Law school was pretty much high school all over again. I loved living in New York and made amazing friends that I think I will have for a lifetime. I was confident, happy and content. Except, no matter how hard I tried or how well I thought I knew the material, I could not seem to do well on exams or papers. In election law – of all subjects! – I received a B- on the final paper. I could not figure out how that happened. After all, I was clearly the professor’s favorite, spoke during class and asked questions. I did all the readings and was always prepared. I tried to make an appointment to speak with the professor to discuss where I went wrong, but he never made himself available. And, if no one thought I was brilliant, they certainly did not think I was an idiot either.

Then, I got a job at Local Union. I loved my boss and felt like I was fighting the good fight for workers, but the job was basically dead end and I pretty much hated everyone there except Wuzi and Stitch (my boss). Wuzi and Stitch both left (although Stitch eventually went back) and so I left and went to Small Liberal Law Firm. Stitch used to tell me that I was the smartest young lawyer he knew.


So what happened during all those times that people told me (either directly or through a formal grading process) that I was not smart? Reading this, it appears that my self perception of my own intelligence is based entirely on what other people think. Well that’s not right. And yet, I can’t help it and dream daily of giving up the law, becoming a full time dog trainer and…. Well, that’s the thing. I can’t figure out the “and.”

I love training dogs, but want a lifestyle that costs more than dog training will pay me. I want to not work very hard at a job I don’t really like, and I want people to think I do a good job. But I would be willing to work really hard at a job I loved.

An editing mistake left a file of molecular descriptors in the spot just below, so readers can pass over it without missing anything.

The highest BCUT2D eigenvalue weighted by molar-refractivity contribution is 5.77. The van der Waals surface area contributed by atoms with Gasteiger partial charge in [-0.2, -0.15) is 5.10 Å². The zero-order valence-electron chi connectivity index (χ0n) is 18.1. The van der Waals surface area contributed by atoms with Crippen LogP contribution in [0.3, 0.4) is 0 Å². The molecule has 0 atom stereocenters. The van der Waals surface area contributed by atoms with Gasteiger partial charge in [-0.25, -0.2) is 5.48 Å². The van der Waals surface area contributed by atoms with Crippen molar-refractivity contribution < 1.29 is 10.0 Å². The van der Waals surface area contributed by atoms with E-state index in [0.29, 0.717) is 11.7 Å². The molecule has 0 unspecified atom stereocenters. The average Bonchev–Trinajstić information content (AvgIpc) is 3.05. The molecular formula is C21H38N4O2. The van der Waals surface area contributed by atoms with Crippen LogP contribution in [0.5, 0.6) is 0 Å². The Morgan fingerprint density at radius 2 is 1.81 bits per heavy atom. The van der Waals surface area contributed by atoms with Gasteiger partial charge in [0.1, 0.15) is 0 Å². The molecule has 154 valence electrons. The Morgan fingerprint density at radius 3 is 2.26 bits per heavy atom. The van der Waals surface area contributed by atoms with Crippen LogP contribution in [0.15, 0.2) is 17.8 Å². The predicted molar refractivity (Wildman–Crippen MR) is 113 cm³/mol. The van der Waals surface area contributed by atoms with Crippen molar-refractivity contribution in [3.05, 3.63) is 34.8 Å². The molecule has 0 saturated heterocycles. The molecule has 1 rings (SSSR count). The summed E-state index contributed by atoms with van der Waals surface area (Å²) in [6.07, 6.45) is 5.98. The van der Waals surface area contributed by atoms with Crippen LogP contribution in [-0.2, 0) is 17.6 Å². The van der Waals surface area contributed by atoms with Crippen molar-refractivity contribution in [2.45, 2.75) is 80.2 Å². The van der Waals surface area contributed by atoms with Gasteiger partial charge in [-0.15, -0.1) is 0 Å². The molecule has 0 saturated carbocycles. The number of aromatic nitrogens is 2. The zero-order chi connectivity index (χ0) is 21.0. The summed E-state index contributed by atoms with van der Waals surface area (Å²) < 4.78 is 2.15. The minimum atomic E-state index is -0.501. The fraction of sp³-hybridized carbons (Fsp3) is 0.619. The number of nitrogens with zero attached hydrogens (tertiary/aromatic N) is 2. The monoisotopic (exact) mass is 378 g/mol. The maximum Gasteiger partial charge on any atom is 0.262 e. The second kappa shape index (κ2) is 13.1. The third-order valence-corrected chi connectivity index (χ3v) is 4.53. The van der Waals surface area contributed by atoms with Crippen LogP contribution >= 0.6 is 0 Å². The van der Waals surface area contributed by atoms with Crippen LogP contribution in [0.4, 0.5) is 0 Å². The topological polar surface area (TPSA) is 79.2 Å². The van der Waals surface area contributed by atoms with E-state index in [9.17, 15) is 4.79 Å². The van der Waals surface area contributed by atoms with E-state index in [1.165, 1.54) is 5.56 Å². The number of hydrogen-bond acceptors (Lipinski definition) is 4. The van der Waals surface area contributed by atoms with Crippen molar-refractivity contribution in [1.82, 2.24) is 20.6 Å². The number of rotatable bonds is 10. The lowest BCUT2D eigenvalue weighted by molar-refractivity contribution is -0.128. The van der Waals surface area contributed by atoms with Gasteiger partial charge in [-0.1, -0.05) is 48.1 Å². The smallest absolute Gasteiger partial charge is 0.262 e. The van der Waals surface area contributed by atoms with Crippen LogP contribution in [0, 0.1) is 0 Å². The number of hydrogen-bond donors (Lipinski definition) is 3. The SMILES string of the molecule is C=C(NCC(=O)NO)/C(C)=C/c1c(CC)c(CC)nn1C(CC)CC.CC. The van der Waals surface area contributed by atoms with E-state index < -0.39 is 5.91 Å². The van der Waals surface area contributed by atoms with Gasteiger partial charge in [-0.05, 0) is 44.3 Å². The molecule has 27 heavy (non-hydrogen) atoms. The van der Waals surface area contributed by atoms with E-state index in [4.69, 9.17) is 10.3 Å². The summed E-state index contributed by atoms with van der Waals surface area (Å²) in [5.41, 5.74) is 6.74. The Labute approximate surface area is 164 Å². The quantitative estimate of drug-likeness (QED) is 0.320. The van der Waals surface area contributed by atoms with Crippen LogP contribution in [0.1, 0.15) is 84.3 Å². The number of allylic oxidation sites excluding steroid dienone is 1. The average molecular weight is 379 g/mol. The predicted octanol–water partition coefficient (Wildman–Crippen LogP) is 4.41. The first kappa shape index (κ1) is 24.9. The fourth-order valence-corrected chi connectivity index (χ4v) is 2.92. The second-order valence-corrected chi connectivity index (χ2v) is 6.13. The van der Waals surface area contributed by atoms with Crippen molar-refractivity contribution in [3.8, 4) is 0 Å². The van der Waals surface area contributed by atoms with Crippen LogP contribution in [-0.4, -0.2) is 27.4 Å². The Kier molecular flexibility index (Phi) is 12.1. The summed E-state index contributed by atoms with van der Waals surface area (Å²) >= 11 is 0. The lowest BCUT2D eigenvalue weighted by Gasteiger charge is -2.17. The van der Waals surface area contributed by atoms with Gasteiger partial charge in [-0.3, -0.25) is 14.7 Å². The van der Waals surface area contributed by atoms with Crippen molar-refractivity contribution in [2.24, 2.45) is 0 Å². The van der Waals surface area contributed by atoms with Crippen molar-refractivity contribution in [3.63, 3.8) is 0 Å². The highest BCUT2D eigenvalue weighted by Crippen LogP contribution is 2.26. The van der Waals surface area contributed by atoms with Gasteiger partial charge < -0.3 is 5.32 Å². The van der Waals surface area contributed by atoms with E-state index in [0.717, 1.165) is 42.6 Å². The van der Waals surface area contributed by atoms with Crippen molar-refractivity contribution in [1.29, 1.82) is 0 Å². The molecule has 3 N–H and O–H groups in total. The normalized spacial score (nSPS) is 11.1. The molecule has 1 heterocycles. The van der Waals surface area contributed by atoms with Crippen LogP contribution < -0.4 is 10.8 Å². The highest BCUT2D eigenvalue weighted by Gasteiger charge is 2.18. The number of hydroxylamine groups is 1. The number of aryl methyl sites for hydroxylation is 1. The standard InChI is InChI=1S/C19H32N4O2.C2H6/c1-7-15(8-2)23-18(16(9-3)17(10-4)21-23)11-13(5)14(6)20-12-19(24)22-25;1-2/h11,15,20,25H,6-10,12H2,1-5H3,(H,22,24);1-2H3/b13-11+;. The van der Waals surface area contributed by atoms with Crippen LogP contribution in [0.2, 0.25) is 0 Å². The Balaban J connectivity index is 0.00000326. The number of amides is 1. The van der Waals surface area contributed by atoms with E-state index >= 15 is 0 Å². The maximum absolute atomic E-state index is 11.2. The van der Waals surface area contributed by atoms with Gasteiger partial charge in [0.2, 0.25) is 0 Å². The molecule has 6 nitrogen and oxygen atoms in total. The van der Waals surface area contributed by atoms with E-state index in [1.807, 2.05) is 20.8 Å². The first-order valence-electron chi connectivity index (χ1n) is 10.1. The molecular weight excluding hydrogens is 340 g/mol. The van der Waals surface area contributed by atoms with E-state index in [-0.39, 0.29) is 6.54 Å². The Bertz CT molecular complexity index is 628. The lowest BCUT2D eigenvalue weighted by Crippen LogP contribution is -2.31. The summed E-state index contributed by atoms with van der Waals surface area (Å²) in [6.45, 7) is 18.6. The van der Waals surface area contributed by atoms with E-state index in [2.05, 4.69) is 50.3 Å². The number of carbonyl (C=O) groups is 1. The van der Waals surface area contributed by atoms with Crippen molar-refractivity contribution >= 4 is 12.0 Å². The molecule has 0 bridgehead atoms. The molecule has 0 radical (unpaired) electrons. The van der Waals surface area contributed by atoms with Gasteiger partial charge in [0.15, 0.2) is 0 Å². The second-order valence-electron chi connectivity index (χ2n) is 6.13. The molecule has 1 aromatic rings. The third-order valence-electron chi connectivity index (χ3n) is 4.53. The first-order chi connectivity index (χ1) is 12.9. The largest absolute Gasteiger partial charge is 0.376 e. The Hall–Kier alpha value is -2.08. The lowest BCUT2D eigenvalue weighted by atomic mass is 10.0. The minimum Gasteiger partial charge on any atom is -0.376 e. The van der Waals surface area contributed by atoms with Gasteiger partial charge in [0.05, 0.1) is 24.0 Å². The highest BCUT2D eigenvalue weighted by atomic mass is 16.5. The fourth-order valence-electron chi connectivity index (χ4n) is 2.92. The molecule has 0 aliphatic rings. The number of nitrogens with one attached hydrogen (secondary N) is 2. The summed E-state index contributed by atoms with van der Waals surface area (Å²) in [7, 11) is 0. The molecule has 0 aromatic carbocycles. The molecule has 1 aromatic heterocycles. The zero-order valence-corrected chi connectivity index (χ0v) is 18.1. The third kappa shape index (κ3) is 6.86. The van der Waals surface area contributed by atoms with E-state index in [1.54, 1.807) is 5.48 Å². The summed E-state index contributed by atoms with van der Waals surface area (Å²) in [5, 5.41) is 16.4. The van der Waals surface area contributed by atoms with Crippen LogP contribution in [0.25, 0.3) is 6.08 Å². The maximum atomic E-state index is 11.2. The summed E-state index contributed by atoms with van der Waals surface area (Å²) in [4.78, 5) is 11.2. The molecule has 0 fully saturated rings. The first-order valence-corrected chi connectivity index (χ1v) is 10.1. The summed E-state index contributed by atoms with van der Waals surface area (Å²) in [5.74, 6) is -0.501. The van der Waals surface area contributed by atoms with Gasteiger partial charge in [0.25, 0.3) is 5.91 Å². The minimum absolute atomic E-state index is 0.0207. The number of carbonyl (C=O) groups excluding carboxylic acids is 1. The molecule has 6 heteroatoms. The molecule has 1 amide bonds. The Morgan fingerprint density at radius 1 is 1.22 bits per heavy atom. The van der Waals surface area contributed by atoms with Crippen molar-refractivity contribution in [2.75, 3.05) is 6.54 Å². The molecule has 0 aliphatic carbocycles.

Why is this so hard?

Tuesday, September 25, 2007


When I was eighteen, my high school commencement speaker asked all of the graduating seniors to write letters to their 28-year old selves. In that letter, we were supposed to predict what we would be doing in ten years, and mention any goals we had for ourselves. In the ten years between 18 and 28, I forgot all about that letter.

The letter arrived in my mailbox right around the time of my 10-year high school reunion. Nothing I predicted was accurate and none of the goals I had so carefully considered 10 years prior were even close to anything I had a desire to accomplish. Married? Still single. Kids? At 28 I couldn’t begin to imagine. Television writer? Zero interest.

And my goals! Ha! I wanted to be an amateur Marine Biologist (I think it had not yet occurred to me that marine biology involved more than SCUBA diving in cool locations) and learn to sing. Of course, both of those things involve some level of natural talent – say an affinity for science or the ability to carry a tune – and needless to say, neither goal was seriously pursued.

At twenty-eight, I was happily single (although dating a spectacular guy who I would later marry) and childless by choice. I still loved to SCUBA dive and sing in the shower, but my real goal was to be a Union-side labor lawyer and if asked to predict what I would be doing in 5 years (and trust me, in many a job interview, I was asked to do just that) I would confidently answer, “work as an attorney for a Union and help to make the workplace a better place.” My goals were to be successful in my career and land a great job.

And now, at 32, I have learned to stop predicting where I will be in five years, because the answer is, I have no clue: I want to be a dog trainer. I want to be a teacher. I hate being a lawyer. I can’t live on a teacher or a dog trainer’s salary and in a couple months, I will have a mortgage to think about. And I want to have a baby so I definitely need a job with health insurance and paid maternity leave. So my goals have been reduced to the following: I just hope to have kids, not have the bank foreclose on my new apartment, and not get headaches thinking about my job.

But really, maybe I should reexamine where I was at 18. After all, this shift in priorities may make for a good Lifetime television series.

Monday, September 17, 2007